First there is the traditional treatment, which arises from the way in which English pronunciation has changed over the last thousand years. The short vowels of Middle English /æ, e, ɪ, ɒ/ have barely changed in stressed position, and as these were probably quite close in quality to the similarly written vowels in Latin, there was no problem, and the English sound was carried over to the Latin words (e.g. etcetera: /etˈsetərə/, quod erat demonstrandum /kwɒd ˈeræt demənˈstrændəm/. Middle English short /u/, on the other hand, has split (in many forms of English) into /ʊ/ and /ʌ/. Generally speaking, short Latin /u/ has become English /ʌ/: cum (used to join two separate village names together when the two merge in some sense ): Stow Cum Quy /ˈstəʊkʌmˈkwaɪ/. The unstressed short vowels generally became schwa, as in the above examples, without anyone noticing particularly.

The long vowels of Middle English have, on the other hand, changed considerably. They were originally just as easily transferred to Latin words and names that also had long vowels, such as mater, regius, Dido. However, with the Great Vowel Shift, Middle English /ˈmaːtər/ became Early Modern English /ˈmeːtər/ and then /ˈmeɪtər/, /ˈreːdʒɪəs/ became /ˈriːdʒɪəs/ and /ˈdiːdoː/ became /ˈdaɪdoʊ/.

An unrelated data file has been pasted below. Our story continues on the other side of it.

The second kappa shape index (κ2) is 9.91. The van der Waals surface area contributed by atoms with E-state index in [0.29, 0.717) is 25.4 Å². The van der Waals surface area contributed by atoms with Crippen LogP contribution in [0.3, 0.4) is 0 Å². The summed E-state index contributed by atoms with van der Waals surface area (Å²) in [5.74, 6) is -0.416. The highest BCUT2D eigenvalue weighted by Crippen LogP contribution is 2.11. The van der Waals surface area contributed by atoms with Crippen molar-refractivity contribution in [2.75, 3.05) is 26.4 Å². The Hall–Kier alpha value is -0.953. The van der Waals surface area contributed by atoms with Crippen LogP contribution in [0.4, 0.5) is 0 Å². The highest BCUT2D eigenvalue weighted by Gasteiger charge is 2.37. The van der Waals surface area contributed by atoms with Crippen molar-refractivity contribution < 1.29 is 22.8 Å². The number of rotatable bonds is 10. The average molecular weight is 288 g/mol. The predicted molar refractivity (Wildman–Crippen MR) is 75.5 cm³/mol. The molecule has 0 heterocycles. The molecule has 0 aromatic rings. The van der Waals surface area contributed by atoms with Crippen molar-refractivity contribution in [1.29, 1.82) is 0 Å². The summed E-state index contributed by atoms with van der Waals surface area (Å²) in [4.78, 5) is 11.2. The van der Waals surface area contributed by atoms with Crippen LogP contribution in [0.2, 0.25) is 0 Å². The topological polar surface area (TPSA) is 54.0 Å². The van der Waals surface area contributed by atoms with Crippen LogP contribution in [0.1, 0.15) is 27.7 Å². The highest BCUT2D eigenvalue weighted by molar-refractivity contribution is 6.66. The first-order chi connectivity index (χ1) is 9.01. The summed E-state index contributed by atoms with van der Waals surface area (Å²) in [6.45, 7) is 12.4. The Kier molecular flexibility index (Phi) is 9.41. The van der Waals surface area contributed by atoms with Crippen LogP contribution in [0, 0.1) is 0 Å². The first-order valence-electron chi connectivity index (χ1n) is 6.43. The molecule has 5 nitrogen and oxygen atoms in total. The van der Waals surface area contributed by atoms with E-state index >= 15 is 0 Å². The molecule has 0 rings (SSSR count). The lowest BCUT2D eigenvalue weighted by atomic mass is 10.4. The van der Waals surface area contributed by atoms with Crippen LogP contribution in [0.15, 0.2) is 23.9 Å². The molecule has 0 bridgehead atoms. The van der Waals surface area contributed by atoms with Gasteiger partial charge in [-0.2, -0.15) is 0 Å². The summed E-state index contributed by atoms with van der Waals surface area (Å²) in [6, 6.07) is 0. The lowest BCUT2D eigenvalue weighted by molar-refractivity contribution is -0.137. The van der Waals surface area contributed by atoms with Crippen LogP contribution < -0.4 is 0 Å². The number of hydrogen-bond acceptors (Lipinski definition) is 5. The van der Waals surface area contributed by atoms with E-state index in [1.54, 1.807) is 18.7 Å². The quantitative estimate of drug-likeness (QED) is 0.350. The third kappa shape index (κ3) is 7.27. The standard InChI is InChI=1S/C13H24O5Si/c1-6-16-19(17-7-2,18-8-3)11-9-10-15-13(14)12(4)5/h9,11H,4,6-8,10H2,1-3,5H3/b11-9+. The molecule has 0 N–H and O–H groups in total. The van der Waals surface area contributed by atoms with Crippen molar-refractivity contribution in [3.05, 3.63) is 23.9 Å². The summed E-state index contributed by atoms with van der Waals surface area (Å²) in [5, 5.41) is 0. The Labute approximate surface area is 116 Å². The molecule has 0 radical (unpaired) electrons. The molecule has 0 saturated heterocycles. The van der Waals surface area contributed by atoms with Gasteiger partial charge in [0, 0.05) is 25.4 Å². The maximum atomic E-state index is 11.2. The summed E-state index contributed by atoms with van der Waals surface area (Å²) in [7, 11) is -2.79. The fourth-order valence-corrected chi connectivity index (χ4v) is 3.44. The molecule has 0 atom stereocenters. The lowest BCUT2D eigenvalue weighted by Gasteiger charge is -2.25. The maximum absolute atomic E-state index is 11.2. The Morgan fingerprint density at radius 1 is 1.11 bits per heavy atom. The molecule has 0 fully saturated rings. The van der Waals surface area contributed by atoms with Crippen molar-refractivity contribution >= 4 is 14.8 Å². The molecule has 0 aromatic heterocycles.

The quantities of Classical Latin were not always observed: some long vowels became short, particularly in antepenultimate stressed syllables (so stamen, /ˈsteɪmən/ acquired the plural /ˈstæmɪnə/), while some short vowels were lengthened (via, /vɪə/ became first /ˈviːə/ and then /ˈvaɪə/.

The Latin diphthongs, written AE, AU, OE, had already in Old English times become /eː, oː, eː/ in most Latin dialects, and these pronunciations, as taught and spoken by medieval monks, were taken over into English. They then developed like the other long vowels.

As for the consonants, Latin C before the front close vowels, whether long or short, became /s/, G became /dʒ/ in the same contexts, consonantal I (alternatively written J) also became  /dʒ/ before another vowel, and consonantal U (alternatively written V) became /v/ rather than /w/.

This is the explanation for the pronunciation in modern English of Latin names such as Julius Caesar /ˈdʒuːlɪəs ˈsiːzər/, Cicero /ˈsɪsərəʊ/, Catullus /kəˈtʌləs/, and legal phrases like sub judice /sʌb ˈdʒuːdɪsi/.

More later.